Lynnwood seeks solutions to Costco traffic boondoggle

Let’s take a look at the troublesome intersection of 33rd Avenue W and 30th Place W, as Lynnwood weighs options for better traffic flow.

A memorial with small gifts surrounded a utility pole with a photograph of Ariel Garcia at the corner of Alpine Drive and Vesper Drive ion Wednesday, April 10, 2024 in Everett, Washington. (Olivia Vanni / The Herald)
Death of Everett boy, 4, spurs questions over lack of Amber Alert

Local police and court authorities were reluctant to address some key questions, when asked by a Daily Herald reporter this week.

The new Amazon fulfillment center under construction along 172nd Street NE in Arlington, just south of Arlington Municipal Airport. (Chuck Taylor / The Herald) 20210708
Frito-Lay leases massive building at Marysville business park

The company will move next door to Tesla and occupy a 300,0000-square-foot building at the Marysville business park.

A voter turns in a ballot on Tuesday, Feb. 13, 2024, outside the Snohomish County Courthouse in Everett, Washington. (Annie Barker / The Herald)
On fourth try, Arlington Heights voters overwhelmingly pass fire levy

Meanwhile, in another ballot that gave North County voters deja vu, Lakewood voters appeared to pass two levies for school funding.

Judge Whitney Rivera, who begins her appointment to Snohomish County Superior Court in May, stands in the Edmonds Municipal Court on Thursday, April 18, 2024, in Edmonds, Washington. (Ryan Berry / The Herald)
Judge thought her clerk ‘needed more challenge’; now, she’s her successor

Whitney Rivera will be the first judge of Pacific Islander descent to serve on the Snohomish County Superior Court bench.

In this Jan. 4, 2019 photo, workers and other officials gather outside the Sky Valley Education Center school in Monroe, Wash., before going inside to collect samples for testing. The samples were tested for PCBs, or polychlorinated biphenyls, as well as dioxins and furans. A lawsuit filed on behalf of several families and teachers claims that officials failed to adequately respond to PCBs, or polychlorinated biphenyls, in the school. (AP Photo/Ted S. Warren)
Judge halves $784M for women exposed to Monsanto chemicals at Monroe school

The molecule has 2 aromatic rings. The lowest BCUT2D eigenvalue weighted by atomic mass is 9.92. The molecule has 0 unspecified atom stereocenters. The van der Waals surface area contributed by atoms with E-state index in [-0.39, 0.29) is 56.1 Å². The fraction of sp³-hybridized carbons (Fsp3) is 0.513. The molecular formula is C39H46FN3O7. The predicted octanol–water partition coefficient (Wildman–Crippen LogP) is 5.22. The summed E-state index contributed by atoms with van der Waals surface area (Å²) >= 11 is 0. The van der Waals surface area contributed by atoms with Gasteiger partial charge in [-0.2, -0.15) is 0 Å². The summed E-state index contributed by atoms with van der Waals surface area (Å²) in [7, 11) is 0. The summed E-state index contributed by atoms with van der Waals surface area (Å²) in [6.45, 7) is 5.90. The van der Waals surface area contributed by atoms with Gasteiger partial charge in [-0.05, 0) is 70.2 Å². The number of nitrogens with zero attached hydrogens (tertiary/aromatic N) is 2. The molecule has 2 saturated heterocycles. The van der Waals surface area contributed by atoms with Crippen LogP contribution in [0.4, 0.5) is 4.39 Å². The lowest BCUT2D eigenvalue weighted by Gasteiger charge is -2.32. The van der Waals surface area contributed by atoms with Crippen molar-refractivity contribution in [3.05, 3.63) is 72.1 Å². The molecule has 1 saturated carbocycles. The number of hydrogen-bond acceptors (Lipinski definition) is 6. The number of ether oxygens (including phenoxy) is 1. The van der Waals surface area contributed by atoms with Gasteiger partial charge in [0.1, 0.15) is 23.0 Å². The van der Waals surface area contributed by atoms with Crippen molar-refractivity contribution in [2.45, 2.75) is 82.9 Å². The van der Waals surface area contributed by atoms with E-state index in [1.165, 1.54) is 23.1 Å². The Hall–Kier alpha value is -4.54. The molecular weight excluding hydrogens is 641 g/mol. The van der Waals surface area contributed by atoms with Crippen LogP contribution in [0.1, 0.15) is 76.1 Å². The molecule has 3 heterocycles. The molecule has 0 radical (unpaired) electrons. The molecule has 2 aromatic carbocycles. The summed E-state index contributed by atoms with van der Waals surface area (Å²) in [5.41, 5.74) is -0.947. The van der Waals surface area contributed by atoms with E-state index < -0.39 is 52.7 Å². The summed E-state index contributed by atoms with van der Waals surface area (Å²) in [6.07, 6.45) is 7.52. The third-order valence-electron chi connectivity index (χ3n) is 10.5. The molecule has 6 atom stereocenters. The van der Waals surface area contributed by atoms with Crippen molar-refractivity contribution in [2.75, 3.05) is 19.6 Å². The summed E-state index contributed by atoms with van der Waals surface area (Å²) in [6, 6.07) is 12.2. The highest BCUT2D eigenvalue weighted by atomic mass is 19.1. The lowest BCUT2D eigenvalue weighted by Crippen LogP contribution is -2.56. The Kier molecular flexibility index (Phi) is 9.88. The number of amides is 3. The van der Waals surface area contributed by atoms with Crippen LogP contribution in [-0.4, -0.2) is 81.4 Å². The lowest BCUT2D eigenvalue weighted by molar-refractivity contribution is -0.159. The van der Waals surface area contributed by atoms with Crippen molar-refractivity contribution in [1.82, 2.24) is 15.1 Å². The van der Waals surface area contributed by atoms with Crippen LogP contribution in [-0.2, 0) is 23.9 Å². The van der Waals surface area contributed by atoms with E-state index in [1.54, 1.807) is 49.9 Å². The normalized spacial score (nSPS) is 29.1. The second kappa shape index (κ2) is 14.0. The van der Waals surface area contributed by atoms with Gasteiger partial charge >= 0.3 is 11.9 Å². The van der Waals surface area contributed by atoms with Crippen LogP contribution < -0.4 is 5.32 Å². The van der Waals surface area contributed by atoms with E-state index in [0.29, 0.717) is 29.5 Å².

Monsanto lawyers argued “arbitrary and excessive” damages in the Sky Valley Education Center case “cannot withstand constitutional scrutiny.”

Mukilteo Police Chief Andy Illyn and the graphic he created. He is currently attending the 10-week FBI National Academy in Quantico, Virginia. (Photo provided by Andy Illyn)
Help wanted: Unicorns for ‘pure magic’ career with Mukilteo police

“There’s a whole population who would be amazing police officers” but never considered it, the police chief said.

Officers respond to a ferry traffic disturbance Tuesday after a woman in a motorhome threatened to drive off the dock, authorities said. (Photo provided by Mukilteo Police Department)
Everett woman disrupts ferry, threatens to drive motorhome into water

Police arrested the woman at the Mukilteo ferry terminal Tuesday morning after using pepper-ball rounds to get her out.

Man gets 75 years for terrorizing exes in Bothell, Mukilteo

In 2021, Joseph Sims broke into his ex-girlfriend’s home in Bothell and assaulted her. He went on a crime spree from there.

Allan and Frances Peterson, a woodworker and artist respectively, stand in the door of the old horse stable they turned into Milkwood on Sunday, March 31, 2024, in Index, Washington. (Ryan Berry / The Herald)
Old horse stall in Index is mini art gallery in the boonies

Frances and Allan Peterson showcase their art. And where else you can buy a souvenir Index pillow or dish towel?

Providence Hospital in Everett at sunset Monday night on December 11, 2017. Officials Providence St. Joseph Health Ascension Health reportedly are discussing a merger that would create a chain of hospitals, including Providence Regional Medical Center Everett, plus clinics and medical care centers in 26 states spanning both coasts. (Kevin Clark / The Daily Herald)
Providence to pay $200M for illegal timekeeping and break practices

One of the lead plaintiffs in the “enormous” class-action lawsuit was Naomi Bennett, of Providence Regional Medical Center Everett.

Dorothy Crossman rides up on her bike to turn in her ballot  on Tuesday, Aug. 1, 2023 in Everett, Washington. (Olivia Vanni / The Herald)
Voters to decide on levies for Arlington fire, Lakewood schools

On Tuesday, a fire district tries for the fourth time to pass a levy and a school district makes a change two months after failing.

Support local journalism

If you value local news, make a gift now to support the trusted journalism you get in The Daily Herald. Donations processed in this system are not tax deductible.